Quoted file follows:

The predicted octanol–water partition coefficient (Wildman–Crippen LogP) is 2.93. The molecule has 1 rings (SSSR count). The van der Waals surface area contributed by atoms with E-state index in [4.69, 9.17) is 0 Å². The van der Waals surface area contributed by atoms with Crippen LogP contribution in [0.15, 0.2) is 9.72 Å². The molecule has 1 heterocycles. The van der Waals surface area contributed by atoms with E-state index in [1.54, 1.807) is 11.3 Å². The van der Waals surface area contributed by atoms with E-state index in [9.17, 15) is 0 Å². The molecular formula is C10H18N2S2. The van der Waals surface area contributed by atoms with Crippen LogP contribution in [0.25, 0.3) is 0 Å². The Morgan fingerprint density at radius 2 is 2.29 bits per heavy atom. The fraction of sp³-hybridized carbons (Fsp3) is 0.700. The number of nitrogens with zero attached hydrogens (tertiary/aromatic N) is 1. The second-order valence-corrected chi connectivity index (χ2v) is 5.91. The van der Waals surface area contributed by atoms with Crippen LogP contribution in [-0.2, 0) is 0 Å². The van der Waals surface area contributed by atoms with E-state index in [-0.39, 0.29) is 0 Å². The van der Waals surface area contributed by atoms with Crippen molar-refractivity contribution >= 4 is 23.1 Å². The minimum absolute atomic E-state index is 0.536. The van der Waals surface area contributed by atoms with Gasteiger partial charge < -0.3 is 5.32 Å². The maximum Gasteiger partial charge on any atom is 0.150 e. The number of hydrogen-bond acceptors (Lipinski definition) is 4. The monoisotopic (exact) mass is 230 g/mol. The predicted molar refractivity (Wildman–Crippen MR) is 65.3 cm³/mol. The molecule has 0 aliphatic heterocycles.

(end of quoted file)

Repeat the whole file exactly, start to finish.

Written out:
The predicted octanol–water partition coefficient (Wildman–Crippen LogP) is 2.93. The molecule has 1 rings (SSSR count). The van der Waals surface area contributed by atoms with E-state index in [4.69, 9.17) is 0 Å². The van der Waals surface area contributed by atoms with Crippen LogP contribution in [0.15, 0.2) is 9.72 Å². The molecule has 1 heterocycles. The van der Waals surface area contributed by atoms with E-state index in [1.54, 1.807) is 11.3 Å². The van der Waals surface area contributed by atoms with E-state index in [9.17, 15) is 0 Å². The molecular formula is C10H18N2S2. The van der Waals surface area contributed by atoms with Crippen LogP contribution in [0.25, 0.3) is 0 Å². The Morgan fingerprint density at radius 2 is 2.29 bits per heavy atom. The fraction of sp³-hybridized carbons (Fsp3) is 0.700. The number of nitrogens with zero attached hydrogens (tertiary/aromatic N) is 1. The second-order valence-corrected chi connectivity index (χ2v) is 5.91. The van der Waals surface area contributed by atoms with Crippen LogP contribution in [-0.2, 0) is 0 Å². The van der Waals surface area contributed by atoms with E-state index in [-0.39, 0.29) is 0 Å². The van der Waals surface area contributed by atoms with Crippen molar-refractivity contribution >= 4 is 23.1 Å². The minimum absolute atomic E-state index is 0.536. The van der Waals surface area contributed by atoms with Gasteiger partial charge < -0.3 is 5.32 Å². The maximum Gasteiger partial charge on any atom is 0.150 e. The number of hydrogen-bond acceptors (Lipinski definition) is 4. The monoisotopic (exact) mass is 230 g/mol. The predicted molar refractivity (Wildman–Crippen MR) is 65.3 cm³/mol. The molecule has 0 aliphatic heterocycles.